With all the talk of drawing down U.S. forces in Iraq, the U.S. military is quietly adopting a strategy that gets more U.S. soldiers onto the streets to interact with Iraqi locals and forces. Experts say this strategy will be successful at securing Iraq in the long run, even though it puts troops at greater risk in the short run.
Buttressed by input from scholars, diplomats, and observers with an intimate knowledge of U.S. foreign policy, Honey and Vinegar examines "engagement"—strategies that primarily involve the use of positive incentives.
What is the best way to stabilize Afghanistan at a time when international forces are scaling down commitments? Putting Afghan troops in the lead of their own counterinsurgency efforts, writes CFR's Linda Robinson.
Cuts in U.S. military aid to Pakistan only have a chance to translate into greater cooperation if they're part of a larger strategy, including a U.S. crackdown on Pakistan-linked militants in Afghanistan, says CFR's Daniel Markey.
President Obama's decision to make Leon Panetta head of the Pentagon and Gen. David Petraeus head of the CIA shows the growing influence of the intelligence agency and its integration with the military, says CFR's Micah Zenko.
Escalating hostilities between China and its neighbors over competing claims to the South China Sea is a test of China's growing strength and a diplomatic challenge for the United States, which insists that the waterway should be open, says CFR's Joshua Kurlantzick.
While U.S. military efforts in Afghanistan won't be directly affected, bin Laden's death could result in an expedited draw-down schedule, leaving the country open to a Taliban takeover and leading to upheaval in Pakistan, says CFR's Stephen Biddle.
Secretary of Defense Robert Gates's recent West Point speech promoted the need for better strategic thinking by the U.S. military to supplant a current emphasis on counterinsurgency tactics and nation building, says CFR's Gian Gentile.
The transition of security responsibilities to Afghan forces within four years will require a significant increase in international training efforts, but NATO's Jack Kem says coalition forces are making progress in overhauling security institutions.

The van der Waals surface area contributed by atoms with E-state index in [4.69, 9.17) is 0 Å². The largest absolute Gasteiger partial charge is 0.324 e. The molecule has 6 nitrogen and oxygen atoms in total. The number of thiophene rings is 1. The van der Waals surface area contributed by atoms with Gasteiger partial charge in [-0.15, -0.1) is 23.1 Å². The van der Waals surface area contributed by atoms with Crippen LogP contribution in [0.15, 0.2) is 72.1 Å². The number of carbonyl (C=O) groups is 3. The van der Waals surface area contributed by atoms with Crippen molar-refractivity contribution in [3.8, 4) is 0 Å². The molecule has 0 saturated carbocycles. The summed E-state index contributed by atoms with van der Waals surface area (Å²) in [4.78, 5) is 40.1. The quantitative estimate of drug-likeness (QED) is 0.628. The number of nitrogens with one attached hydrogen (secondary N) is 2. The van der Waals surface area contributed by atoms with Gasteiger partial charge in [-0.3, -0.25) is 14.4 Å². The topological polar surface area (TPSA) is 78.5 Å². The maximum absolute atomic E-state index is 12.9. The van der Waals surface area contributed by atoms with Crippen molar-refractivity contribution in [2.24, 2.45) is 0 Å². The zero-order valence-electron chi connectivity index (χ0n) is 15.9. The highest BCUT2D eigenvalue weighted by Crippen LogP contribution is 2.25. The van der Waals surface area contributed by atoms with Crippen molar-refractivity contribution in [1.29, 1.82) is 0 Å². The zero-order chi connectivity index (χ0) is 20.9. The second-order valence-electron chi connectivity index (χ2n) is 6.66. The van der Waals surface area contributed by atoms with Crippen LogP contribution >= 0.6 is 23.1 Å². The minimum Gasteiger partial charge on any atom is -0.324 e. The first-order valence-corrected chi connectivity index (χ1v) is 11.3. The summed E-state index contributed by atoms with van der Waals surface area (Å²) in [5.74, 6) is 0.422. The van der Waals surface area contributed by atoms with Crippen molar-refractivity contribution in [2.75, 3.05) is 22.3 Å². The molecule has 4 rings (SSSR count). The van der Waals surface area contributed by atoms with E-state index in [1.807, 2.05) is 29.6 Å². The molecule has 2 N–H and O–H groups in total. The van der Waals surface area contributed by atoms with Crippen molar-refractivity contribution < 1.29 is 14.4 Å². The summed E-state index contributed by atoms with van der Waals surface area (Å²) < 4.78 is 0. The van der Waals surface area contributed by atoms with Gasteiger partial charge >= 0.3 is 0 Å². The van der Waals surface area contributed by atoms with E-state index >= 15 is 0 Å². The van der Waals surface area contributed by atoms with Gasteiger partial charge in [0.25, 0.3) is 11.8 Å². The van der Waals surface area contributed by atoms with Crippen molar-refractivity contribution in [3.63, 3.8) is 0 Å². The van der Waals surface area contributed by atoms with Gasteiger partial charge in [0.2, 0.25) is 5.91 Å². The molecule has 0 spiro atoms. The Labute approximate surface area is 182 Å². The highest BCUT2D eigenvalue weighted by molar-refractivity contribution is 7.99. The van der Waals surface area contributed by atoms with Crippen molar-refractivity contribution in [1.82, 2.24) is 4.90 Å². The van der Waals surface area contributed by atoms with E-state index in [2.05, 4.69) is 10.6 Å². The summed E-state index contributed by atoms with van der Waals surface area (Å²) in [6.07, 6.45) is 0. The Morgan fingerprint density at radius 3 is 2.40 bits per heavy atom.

Despite recent successes, unmanned drone strikes in Afghanistan and Pakistan remain a controversial tactic. CFR's Micah Zenko says the Obama administration must shed new details on the "worst kept covert secret in the history of U.S. foreign policy."
CFR's top defense policy expert Stephen Biddle says President Obama's announcement of a date for U.S. forces to begin withdrawing from Afghanistan could draw fire from wary Democrats, but also conveys that the U.S. "is uncomfortable with long stays."
The coordinator of President Barack Obama's original Afghan policy, Bruce Riedel, says political and security changes in Afghanistan and "sticker shock" in Washington have contributed to delays in carrying out a new U.S. military strategy.
As debate over the size and scope of the U.S. mission in Afghanistan intensifies, military strategist Kimberly Kagan says the only way to ensure victory is a better-resourced counterinsurgency campaign focused on securing population centers.
The Council on Foreign Relations' David Rockefeller Studies Program—CFR's "think tank"—is home to more than seventy full-time, adjunct, and visiting scholars and practitioners (called "fellows"). Their expertise covers the world's major regions as well as the critical issues shaping today's global agenda. Download the printable CFR Experts Guide.
The author examines Pakistan's complex role in U.S. foreign policy and advocates for a two-pronged approach that works to quarantine threats while integrating Pakistan into the broader U.S. agenda in Asia.